We got a late start today. John had just put new tires on his bike, and they were very hard to put on. So he had two pinch flats. I ended up putting two new tubes in the tires, and then we were able to get going. We took our regular route to downtown L.A., down Huntington Drive. Along the way, I realized that it was the 28th, making today the 32nd anniversary of the Space Shuttle Challenger disaster. So we made a short detour to go through Little Tokyo to see the monument to Ellison Onizuka there.

Leaving Little Tokyo, we took Santa Fe Ave south to get to Vernon. We turned off to pass by the Farmer John plant, and then continued on to get to Maywood. When we got to Cookies L.A., we were surprised at how big it was. The one we went to see in West Hollywood a few weeks ago was just a little storefront. But this one was a big industrial building. We didn’t think it would be open yet, but there were a couple of security guards by the door. It turned out that John’s flat tires had slowed us down just enough that the store had just opened. So we had to take a look inside.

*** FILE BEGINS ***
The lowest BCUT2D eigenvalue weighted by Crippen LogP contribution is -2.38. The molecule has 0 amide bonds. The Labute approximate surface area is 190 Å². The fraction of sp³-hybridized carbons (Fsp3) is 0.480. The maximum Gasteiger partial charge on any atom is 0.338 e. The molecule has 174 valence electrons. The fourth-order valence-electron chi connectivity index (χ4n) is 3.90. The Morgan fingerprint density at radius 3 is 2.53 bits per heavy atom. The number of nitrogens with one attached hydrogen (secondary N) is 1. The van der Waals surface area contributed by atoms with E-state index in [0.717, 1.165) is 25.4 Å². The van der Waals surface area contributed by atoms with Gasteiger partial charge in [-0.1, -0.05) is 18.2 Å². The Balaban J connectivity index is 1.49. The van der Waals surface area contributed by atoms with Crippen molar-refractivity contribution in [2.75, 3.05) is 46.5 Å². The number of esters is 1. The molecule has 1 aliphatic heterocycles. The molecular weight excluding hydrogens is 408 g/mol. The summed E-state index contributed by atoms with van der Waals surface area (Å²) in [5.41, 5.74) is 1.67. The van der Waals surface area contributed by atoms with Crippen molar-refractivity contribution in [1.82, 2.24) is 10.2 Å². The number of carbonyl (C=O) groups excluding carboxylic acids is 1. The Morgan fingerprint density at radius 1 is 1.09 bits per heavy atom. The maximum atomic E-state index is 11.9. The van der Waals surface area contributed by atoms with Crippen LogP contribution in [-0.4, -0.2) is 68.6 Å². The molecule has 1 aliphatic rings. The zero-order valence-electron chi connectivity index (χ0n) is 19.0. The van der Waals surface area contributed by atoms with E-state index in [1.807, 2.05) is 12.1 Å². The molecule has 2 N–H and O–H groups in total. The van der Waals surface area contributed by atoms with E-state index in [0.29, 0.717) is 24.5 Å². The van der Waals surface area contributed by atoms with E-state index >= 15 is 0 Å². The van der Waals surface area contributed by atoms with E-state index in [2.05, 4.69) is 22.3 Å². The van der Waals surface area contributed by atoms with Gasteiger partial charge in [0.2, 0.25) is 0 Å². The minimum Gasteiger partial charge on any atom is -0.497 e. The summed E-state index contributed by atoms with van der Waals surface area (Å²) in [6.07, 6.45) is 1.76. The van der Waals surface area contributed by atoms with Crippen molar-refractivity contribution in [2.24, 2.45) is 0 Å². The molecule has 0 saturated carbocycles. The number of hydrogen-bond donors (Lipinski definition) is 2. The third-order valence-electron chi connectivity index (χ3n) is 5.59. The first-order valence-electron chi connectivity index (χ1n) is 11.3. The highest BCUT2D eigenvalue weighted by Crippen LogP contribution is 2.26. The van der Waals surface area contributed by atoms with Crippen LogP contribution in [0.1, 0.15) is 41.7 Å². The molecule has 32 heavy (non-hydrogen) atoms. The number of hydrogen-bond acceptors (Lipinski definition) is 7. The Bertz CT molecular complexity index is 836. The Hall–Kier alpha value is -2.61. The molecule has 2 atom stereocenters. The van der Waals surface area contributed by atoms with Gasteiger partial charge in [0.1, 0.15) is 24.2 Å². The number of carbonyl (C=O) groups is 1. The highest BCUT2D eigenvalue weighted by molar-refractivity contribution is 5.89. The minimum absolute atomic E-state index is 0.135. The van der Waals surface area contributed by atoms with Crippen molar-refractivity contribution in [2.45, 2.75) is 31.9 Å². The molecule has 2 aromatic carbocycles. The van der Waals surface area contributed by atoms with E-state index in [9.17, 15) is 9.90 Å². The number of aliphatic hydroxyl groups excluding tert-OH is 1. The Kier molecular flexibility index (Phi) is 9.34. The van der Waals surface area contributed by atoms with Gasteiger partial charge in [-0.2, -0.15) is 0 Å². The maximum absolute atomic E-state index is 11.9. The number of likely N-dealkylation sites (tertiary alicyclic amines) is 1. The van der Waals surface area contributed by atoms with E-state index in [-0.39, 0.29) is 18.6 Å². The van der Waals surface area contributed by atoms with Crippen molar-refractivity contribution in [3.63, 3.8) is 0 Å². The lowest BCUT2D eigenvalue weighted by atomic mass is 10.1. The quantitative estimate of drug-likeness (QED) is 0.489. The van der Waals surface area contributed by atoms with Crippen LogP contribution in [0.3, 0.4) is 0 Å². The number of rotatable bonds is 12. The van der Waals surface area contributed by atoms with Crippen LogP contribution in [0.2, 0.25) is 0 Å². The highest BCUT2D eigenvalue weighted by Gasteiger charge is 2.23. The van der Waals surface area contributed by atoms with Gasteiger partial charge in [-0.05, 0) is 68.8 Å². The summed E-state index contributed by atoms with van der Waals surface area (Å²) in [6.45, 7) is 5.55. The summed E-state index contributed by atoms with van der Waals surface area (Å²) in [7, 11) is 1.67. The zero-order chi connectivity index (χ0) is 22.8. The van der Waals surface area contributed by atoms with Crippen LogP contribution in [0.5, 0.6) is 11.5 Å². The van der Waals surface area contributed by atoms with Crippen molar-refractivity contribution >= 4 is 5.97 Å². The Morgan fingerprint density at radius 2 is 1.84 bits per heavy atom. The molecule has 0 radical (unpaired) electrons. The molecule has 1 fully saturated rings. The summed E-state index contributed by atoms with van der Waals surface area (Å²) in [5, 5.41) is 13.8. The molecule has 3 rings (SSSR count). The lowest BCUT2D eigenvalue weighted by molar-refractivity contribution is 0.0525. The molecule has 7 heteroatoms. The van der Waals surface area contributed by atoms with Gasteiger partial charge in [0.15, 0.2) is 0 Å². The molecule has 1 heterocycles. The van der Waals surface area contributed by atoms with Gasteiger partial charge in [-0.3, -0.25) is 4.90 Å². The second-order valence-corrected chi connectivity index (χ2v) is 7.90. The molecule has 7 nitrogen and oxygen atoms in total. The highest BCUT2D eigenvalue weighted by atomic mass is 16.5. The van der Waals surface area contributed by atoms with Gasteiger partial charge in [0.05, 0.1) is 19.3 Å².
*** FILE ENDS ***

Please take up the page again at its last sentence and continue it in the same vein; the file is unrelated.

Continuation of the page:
The lobby area looks like a fancy doctor’s office waiting area. Apparently, since cannabis is still illegal on the Federal level, the shop has to be a cash-only business, so there was a little ATM in the waiting area. And that was also why there were three guards outside. They had a little booth with a guy who checked our IDs. Then he opened the door so we could go into the actual store. There were a pair of doors, almost like an airlock to get inside. The actual store area looked like a big, fancy department store cosmetics counter. There were probably seven or eight people working there. I talked to one, and she showed me around the counter, explaining what different things they had available. It seemed like a very well-run operation. The guards outside told us that they had only opened last Tuesday, and that they had had lines out the door since then. We managed to not wait in line just because we happened along just when they first opened.